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'Fat Cat Tuesday' highlights high pay at the top


High Pay Centre director Stefan Stern said that the milestone highlights the continuing problem of unfair pay gaps

By the end of the first Tuesday in 2016 Britain’s top bosses will have made more money in 2016 than the average UK worker earns in an entire year, according to calculations by the High Pay Centre think tank.

As FTSE 100 chief executives are paid an average £4.96 million a year, company executives returning to work in the new year will pass the UK average salary of £27,645 by late afternoon on what the High Pay Centre has dubbed 'Fat Cat Tuesday'.

High Pay Centre director Stefan Stern said that the milestone once again highlights the continuing problem of an unfair pay gap in the UK.

“The gap – or the ratio between top and middle – is a problem,” he told HR magazine. “If employees see that the boss is almost on another planet in terms of pay that cannot be helpful for the morale, commitment and motivation of the rest of the workforce.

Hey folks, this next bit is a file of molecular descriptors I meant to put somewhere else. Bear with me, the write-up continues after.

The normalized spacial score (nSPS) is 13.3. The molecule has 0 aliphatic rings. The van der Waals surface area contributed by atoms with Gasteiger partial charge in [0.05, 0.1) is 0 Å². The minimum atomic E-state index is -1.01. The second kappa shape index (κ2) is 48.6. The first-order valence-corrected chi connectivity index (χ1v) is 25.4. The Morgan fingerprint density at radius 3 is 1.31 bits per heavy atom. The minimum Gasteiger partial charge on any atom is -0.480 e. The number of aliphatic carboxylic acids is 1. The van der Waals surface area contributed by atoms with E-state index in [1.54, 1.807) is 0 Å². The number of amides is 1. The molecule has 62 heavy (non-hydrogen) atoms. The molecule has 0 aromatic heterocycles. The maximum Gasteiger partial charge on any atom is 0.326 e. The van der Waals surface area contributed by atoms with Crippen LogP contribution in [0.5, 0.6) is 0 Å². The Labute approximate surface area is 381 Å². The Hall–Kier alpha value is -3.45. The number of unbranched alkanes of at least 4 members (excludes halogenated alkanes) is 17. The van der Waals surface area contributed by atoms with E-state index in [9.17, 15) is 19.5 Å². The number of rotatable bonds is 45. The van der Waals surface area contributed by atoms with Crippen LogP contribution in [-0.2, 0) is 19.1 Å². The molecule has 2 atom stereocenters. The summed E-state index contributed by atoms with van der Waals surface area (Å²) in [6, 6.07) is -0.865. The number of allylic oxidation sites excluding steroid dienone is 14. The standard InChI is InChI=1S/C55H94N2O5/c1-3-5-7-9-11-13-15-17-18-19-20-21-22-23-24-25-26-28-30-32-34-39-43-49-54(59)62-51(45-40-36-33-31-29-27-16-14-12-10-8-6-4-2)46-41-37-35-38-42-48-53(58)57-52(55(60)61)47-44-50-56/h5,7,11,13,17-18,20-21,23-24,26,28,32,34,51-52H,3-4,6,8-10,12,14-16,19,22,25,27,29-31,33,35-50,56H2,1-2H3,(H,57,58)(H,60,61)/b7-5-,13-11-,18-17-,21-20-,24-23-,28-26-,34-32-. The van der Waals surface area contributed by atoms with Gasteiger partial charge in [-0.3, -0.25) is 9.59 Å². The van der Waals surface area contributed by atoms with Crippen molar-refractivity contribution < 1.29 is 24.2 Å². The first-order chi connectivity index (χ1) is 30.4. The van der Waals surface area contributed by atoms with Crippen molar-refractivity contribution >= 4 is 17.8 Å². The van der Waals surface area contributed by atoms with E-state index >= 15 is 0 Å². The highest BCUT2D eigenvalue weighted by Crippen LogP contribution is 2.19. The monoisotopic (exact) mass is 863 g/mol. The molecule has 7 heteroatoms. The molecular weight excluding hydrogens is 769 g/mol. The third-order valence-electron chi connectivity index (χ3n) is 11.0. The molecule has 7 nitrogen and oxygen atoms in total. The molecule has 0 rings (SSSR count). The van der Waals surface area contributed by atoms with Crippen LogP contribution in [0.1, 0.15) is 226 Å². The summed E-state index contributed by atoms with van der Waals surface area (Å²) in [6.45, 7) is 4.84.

“I always quote management guru Jim Collins on leaders. He says the question you have to ask them is ‘what are you in it for?’ If they are getting 100 times or more than the average worker how committed or interested are they in the future of the organisation? JP Morgan, the founder of the bank, said that it should not lend money to any business in which the boss was getting more than 20 times the average employee. His view was that in such circumstances the leader was probably in it for themselves.”

The typical value of a FTSE 100 CEO’s incentive award has risen by nearly 50% of salary since the previous year, according to the latest Manifest/MM&K pay survey. Meanwhile the annual pay of the average UK worker has increased by just £445, from £27,200 to £27,645. The High Pay Centre found that even if CEOs are assumed to work long hours with very few holidays this is equivalent to hourly pay of more than £1,200.

Stern added that it is up to “everyone involved", including shareholders, pay consultants, remuneration committees, headhunters, fund managers and HR directors, to urge and exercise restraint. “Good performers deserve good salaries, and CEO jobs with big responsibilities will always come with a large salary attached. But does it have to be so big?” he asked.